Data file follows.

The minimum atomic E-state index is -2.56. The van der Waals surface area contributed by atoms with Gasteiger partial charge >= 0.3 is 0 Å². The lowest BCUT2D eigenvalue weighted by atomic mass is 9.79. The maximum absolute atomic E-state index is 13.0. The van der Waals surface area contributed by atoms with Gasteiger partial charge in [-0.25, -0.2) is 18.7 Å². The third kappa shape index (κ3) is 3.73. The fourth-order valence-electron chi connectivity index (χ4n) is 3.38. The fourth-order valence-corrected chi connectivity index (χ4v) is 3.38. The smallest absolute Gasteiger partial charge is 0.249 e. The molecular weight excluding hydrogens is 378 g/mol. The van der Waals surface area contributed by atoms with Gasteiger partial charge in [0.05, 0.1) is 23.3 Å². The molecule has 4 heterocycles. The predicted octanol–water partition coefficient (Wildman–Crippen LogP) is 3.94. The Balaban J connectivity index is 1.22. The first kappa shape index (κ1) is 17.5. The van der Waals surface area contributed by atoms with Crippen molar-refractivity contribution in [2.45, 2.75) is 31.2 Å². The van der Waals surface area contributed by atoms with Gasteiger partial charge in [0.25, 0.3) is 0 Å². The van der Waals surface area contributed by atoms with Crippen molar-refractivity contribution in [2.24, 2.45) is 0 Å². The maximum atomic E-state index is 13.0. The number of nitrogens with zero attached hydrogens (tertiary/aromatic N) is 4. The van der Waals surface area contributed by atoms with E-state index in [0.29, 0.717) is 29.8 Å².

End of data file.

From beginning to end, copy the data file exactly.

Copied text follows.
The minimum atomic E-state index is -2.56. The van der Waals surface area contributed by atoms with Gasteiger partial charge >= 0.3 is 0 Å². The lowest BCUT2D eigenvalue weighted by atomic mass is 9.79. The maximum absolute atomic E-state index is 13.0. The van der Waals surface area contributed by atoms with Gasteiger partial charge in [-0.25, -0.2) is 18.7 Å². The third kappa shape index (κ3) is 3.73. The fourth-order valence-electron chi connectivity index (χ4n) is 3.38. The fourth-order valence-corrected chi connectivity index (χ4v) is 3.38. The smallest absolute Gasteiger partial charge is 0.249 e. The molecular weight excluding hydrogens is 378 g/mol. The van der Waals surface area contributed by atoms with Gasteiger partial charge in [0.05, 0.1) is 23.3 Å². The molecule has 4 heterocycles. The predicted octanol–water partition coefficient (Wildman–Crippen LogP) is 3.94. The Balaban J connectivity index is 1.22. The first kappa shape index (κ1) is 17.5. The van der Waals surface area contributed by atoms with Crippen molar-refractivity contribution in [2.45, 2.75) is 31.2 Å². The van der Waals surface area contributed by atoms with Gasteiger partial charge in [0.25, 0.3) is 0 Å². The van der Waals surface area contributed by atoms with Crippen molar-refractivity contribution in [2.24, 2.45) is 0 Å². The maximum atomic E-state index is 13.0. The number of nitrogens with zero attached hydrogens (tertiary/aromatic N) is 4. The van der Waals surface area contributed by atoms with E-state index in [0.29, 0.717) is 29.8 Å².